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Old 07-24-2018, 06:09 AM
 
Location: NY in body, Mayberry in spirit.
2,551 posts, read 1,625,019 times
Reputation: 5818

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Quote:
Originally Posted by Jobster View Post
Lol.

I'm sure 30 year old's are thrilled at the prospect of having children in a world where 58% of the wildlife on the planet was exterminated in the past 40 years and we have entered the sixth extinction with absolutely no sign of slowing down.

Worse, this behavior is encouraged by the system.

Additionally, human labor capital will continue to be replaced with technology. It's a massive threat that will one day encompass, perhaps every single human labor category.

Then we get these clearly biased and complacent comments from baby boomers who cannot wrap their head around how the world is changing and instead are shaking their fists at immigrants on television and trying to deny people health care.

Thanks for this.
Guess you need to find a safe space.
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Old 07-24-2018, 07:22 AM
 
Location: USA
6,171 posts, read 4,950,686 times
Reputation: 10547
Quote:
Originally Posted by Serious Conversation View Post
A lot of moving parts here.

I'm 32. I graduated college in 2010 at 24 in Tennessee. About $9,000 of student debt. At the time, almost no one was hiring locally, and I was too far away from major job centers to get any interest. It took four years to get my first "career track" job, and my first "staff level" job didn't come until I was 30. I made $15/hr or less most of those first four years. I don't care who you are or where you are - surviving on $12/hr-$15/hr isn't easy.

I had to move from Tennessee to two Midwestern states to even get that first viable job. That was expensive. With all that moving around, it's difficult to get involved in a serious romantic relationship, or heaven forbid, have a kid and jerk them around between different schools. I've had numerous relationships, but have never had a live-in romantic partner or been married.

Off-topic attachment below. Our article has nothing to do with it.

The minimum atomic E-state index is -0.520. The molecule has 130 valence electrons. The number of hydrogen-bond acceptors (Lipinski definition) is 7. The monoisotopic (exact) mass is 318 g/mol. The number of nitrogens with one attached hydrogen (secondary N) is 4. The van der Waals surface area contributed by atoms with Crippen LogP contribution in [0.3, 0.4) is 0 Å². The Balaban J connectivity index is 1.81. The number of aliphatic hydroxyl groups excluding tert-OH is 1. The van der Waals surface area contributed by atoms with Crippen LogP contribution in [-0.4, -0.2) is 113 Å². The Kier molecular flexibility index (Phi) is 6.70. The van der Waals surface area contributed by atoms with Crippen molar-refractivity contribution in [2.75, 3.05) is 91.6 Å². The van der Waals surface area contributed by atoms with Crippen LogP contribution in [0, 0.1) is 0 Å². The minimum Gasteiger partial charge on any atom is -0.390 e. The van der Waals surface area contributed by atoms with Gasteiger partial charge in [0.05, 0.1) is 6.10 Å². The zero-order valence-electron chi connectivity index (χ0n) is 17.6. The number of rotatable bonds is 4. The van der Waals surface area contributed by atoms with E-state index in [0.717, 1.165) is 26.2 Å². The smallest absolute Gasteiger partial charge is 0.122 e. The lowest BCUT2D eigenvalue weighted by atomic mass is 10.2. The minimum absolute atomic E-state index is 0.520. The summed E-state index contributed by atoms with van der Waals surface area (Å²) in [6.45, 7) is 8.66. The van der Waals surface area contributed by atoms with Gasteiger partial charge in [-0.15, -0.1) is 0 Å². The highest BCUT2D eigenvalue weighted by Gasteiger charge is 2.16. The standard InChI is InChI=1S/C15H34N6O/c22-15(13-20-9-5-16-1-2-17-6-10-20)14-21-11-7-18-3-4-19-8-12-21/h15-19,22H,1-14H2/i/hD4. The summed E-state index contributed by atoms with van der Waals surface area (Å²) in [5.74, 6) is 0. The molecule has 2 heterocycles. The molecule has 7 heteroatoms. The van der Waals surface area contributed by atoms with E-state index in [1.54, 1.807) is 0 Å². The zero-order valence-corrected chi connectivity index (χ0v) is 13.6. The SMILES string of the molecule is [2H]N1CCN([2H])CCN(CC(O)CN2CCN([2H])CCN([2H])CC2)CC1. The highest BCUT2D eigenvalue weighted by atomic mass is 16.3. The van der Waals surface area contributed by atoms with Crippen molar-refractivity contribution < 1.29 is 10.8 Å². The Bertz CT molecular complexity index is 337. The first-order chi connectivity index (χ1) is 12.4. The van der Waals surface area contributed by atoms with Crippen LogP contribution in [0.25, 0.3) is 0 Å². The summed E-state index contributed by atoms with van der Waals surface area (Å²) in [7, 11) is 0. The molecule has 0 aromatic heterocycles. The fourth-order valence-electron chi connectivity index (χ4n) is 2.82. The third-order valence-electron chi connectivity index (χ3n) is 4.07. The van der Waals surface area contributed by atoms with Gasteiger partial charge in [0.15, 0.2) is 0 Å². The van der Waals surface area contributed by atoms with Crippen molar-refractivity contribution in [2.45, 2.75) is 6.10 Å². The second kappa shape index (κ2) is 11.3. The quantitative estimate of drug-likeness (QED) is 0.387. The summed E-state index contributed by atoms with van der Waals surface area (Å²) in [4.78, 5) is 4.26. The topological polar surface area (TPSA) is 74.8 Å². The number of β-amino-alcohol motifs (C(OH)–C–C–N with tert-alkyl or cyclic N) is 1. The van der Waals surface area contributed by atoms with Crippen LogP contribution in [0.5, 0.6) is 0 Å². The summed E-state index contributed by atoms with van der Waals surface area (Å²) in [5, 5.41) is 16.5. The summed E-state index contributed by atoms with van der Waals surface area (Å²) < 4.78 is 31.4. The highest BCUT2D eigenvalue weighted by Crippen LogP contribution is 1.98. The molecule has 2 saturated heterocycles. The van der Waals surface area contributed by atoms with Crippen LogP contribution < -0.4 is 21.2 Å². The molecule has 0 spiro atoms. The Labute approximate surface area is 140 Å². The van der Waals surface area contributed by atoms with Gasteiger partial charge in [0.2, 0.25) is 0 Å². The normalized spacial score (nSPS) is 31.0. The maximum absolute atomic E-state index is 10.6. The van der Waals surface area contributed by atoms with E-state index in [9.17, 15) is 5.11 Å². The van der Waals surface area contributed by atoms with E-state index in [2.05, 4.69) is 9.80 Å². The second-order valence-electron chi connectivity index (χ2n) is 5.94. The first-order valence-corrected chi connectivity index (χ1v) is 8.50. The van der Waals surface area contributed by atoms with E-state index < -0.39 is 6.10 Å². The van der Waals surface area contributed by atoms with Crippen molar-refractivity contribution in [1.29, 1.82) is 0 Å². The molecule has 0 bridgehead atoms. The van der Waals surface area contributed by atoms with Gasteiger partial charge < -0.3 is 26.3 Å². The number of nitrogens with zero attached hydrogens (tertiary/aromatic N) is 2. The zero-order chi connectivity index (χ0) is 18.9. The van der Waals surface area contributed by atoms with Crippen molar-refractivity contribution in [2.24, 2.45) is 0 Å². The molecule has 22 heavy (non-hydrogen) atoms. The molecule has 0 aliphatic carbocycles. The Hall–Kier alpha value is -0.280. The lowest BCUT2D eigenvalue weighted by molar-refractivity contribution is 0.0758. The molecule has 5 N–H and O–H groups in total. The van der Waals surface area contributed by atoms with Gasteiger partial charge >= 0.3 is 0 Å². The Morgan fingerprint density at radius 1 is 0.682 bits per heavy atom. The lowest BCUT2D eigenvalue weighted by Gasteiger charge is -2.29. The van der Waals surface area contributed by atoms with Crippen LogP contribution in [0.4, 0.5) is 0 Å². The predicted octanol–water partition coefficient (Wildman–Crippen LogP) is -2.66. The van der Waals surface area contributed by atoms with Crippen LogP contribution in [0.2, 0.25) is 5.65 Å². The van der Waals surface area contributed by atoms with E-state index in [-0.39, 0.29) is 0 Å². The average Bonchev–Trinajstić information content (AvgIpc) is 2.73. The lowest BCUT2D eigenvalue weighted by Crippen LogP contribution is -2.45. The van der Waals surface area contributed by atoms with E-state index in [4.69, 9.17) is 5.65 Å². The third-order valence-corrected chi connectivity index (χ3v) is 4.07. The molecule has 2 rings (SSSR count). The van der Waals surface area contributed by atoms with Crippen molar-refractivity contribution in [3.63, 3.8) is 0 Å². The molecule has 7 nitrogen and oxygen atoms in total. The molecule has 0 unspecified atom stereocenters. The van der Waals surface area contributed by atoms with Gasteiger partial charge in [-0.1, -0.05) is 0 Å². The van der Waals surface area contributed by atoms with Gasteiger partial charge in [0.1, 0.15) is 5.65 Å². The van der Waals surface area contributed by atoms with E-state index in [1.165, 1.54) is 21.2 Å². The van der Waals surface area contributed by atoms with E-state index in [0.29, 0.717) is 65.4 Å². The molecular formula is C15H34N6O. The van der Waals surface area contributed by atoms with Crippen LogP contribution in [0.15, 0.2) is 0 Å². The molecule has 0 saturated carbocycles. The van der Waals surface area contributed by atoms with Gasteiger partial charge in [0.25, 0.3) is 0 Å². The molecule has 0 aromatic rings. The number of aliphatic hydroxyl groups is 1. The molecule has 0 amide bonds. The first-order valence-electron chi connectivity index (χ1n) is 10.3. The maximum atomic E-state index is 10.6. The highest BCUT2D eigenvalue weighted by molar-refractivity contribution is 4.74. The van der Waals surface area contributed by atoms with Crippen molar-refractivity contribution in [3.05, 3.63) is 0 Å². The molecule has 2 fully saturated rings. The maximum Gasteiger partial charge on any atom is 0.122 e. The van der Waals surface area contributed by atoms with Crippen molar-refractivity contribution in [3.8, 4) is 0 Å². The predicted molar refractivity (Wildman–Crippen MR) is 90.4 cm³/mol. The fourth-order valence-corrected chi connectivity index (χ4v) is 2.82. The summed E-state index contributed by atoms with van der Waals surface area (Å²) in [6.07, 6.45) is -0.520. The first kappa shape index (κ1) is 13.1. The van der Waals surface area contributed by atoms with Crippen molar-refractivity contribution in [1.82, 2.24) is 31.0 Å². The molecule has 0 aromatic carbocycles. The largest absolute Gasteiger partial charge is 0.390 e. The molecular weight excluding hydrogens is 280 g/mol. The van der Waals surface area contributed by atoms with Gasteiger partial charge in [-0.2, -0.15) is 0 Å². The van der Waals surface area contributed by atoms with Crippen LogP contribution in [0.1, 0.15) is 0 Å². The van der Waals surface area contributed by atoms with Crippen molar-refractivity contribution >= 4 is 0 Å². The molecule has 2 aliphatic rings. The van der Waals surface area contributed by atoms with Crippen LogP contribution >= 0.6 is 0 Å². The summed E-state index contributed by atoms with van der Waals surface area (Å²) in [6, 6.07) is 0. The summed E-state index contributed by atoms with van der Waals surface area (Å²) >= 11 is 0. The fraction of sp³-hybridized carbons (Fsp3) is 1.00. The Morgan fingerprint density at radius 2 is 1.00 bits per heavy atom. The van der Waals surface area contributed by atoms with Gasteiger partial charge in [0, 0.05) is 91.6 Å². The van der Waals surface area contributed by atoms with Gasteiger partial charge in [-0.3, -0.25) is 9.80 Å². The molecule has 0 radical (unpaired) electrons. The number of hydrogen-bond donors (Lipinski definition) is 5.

They also had the "luxury" of not having to relocate to find employment. Homes were more affordable relative to income. At the time, property in our local area appreciated better - today, you're lucky to appreciate above inflation in this part of Tennessee.
Yeah, more and more people are being forced to relocate to quite high COL areas in search of work. Many of them don't make it and become part of the growing homeless population.

Mostly gone are the days where good paying work in a cheap small town or rural place was widely available.
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Old 07-24-2018, 08:42 AM
 
Location: Central IL
13,362 posts, read 7,121,412 times
Reputation: 31058
Quote:
Originally Posted by Serious Conversation View Post
A lot of moving parts here.

I'm 32. I graduated college in 2010 at 24 in Tennessee. About $9,000 of student debt. At the time, almost no one was hiring locally, and I was too far away from major job centers to get any interest. It took four years to get my first "career track" job, and my first "staff level" job didn't come until I was 30. I made $15/hr or less most of those first four years. I don't care who you are or where you are - surviving on $12/hr-$15/hr isn't easy.

I had to move from Tennessee to two Midwestern states to even get that first viable job. That was expensive. With all that moving around, it's difficult to get involved in a serious romantic relationship, or heaven forbid, have a kid and jerk them around between different schools. I've had numerous relationships, but have never had a live-in romantic partner or been married.

They also had the "luxury" of not having to relocate to find employment. Homes were more affordable relative to income. At the time, property in our local area appreciated better - today, you're lucky to appreciate above inflation in this part of Tennessee.